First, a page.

‘Really weird’, but Scriven bears no ill will on orders

29 January 2009

by Pat Ashworth

New job: Bishop Henry Scriven addresses a CMS meeting a fortnight ago CMS

New job: Bishop Henry Scriven addresses a CMS meeting a fortnight ago CMS

THE Rt Revd Henry Scriven, former Assistant Bishop in the diocese of Pittsburgh, says he bears no ill-will towards the Presiding Bishop of the Episcopal Church in the United States, Dr Katharine Jefferts Schori, after she appeared to interpret his resignation from the US House of Bishops as a voluntary renunciation of his orders.

Bishop Scriven, who is British, has returned to the UK this month, where he is to be director of the South American Mission Society (SAMS), soon to be affiliated to the Church Mission Society, He accepted an invitation to be an honorary bishop in the diocese of Oxford, and wrote to Dr Jefferts Schori in October last year, resigning from the House of Bishops. He considered himself to be under the episcopal authority of the Bishop of Oxford as soon as he moved, which was scheduled to be just after Christmas.

Dr Jefferts Schori responded on 12 November 2008: “I understand your request to resign as a member of the House of Bishops to mean that you will become a bishop of the Church of England, serving as assistant to the Bishop of Oxford.”

She made public a statement earlier this month saying that in accordance with Title III, canon 12, section 7 of the canons of the Episcopal Church, “I have accepted the renunciation of the Ordained Ministry of this Church, made in writing to me on October 16, 2008, by [Bishop Scriven], “who is therefore removed from the Ordained Ministry of this Church and released from the obligations of all Ministerial offices, and is deprived of the right to exercise the gifts and spiritual authority as a Minister of God’s Word and Sacraments conferred on him in Ordinations.” The letter concluded, “This action is taken for causes that do not affect his moral character.”

Bishop Scriven remained as a bishop in good standing in the Episcopal Church after Pittsburgh diocese realigned with the Southern Cone in November last year. He believed the diocese had democratically made its decision and — in a response to the Church Times which came too late for publication — described the Convention’s vote as conducted “in a very fair and grace-filled way”. He made himself available as a bishop to all congregations who invited him, regardless of how they had voted.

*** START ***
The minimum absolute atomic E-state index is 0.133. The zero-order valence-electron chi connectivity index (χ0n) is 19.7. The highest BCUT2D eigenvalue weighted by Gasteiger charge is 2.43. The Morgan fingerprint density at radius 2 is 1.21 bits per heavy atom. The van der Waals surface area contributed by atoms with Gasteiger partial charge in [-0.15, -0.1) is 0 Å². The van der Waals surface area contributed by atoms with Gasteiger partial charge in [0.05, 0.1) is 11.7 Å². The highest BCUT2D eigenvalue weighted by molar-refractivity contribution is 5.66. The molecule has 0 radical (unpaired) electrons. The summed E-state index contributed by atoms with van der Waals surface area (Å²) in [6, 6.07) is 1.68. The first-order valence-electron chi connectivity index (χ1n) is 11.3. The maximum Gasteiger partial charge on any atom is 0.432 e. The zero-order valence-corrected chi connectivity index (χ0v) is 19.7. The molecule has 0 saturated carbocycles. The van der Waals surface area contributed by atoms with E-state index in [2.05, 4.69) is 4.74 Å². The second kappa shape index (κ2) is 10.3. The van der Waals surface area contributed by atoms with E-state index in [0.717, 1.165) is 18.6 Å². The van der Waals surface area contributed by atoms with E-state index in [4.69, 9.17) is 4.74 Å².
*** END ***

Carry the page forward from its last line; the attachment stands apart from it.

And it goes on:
He said at that time: “We still pray sincerely that further lawsuits can be avoided, and I certainly intend to maintain all my close friendships with the vast majority of those who have chosen not to stay with the diocese.”

Bishop Scriven described the letter he received in November releasing him from his orders as “really weird”. He retained it but did not respond to it. The promised certificate releasing Bishop Scriven from his orders did not reach him personally, “though, to be fair, she might have tried as I was wandering round the world,” he said on Wednesday.

The correspondence is now in the public domain. “I had no desire to publish these letters until the thing was announced but was then very happy for them to be released,” Bishop Scriven said. “Hers was a very gracious letter but I was kind of boggled by the language really. It’s two nations divided by the same language, it seems to me. I bear no ill will, and I think it’s a storm in a teacup really.”

The continuing Episcopal Diocese of Pittsburgh released a statement on Wednesday, confirming its understanding that the Presiding Bishop’s action was “not a disciplinary action or an action taken because of Bishop Scriven’s support for the attempt to realign.”

It pointed out that in order for Bishop Scriven to be allowed to exercise his new ministry in Oxford, the canons required he be released from the Episcopal Church. “This is a routine way of permitting Bishop Scriven to continue his ministry. Orders in the Church themselves are indelible, but licensing is require to exercise them.

“The Standing Committee gives thanks for the gracious way in which Bishop Scriven exercised his ministry in the Episcopal Church while he served here as Assistant Bishop and we hope he and his wife Catherine will visit us in the future.”

Lawyers and theologians at the conservative Anglican Communion Institute Inc. gave a withering denunciation of the Presiding Bishop’s action, describing it as “misuse of the canons”, “canonical adventure” and “canonical overreaching”. The Presiding Bishop, a statement said, “has no authority to deprive [Bishop Scriven] of the ministry conferred on him by his ordination in the Church of England.”


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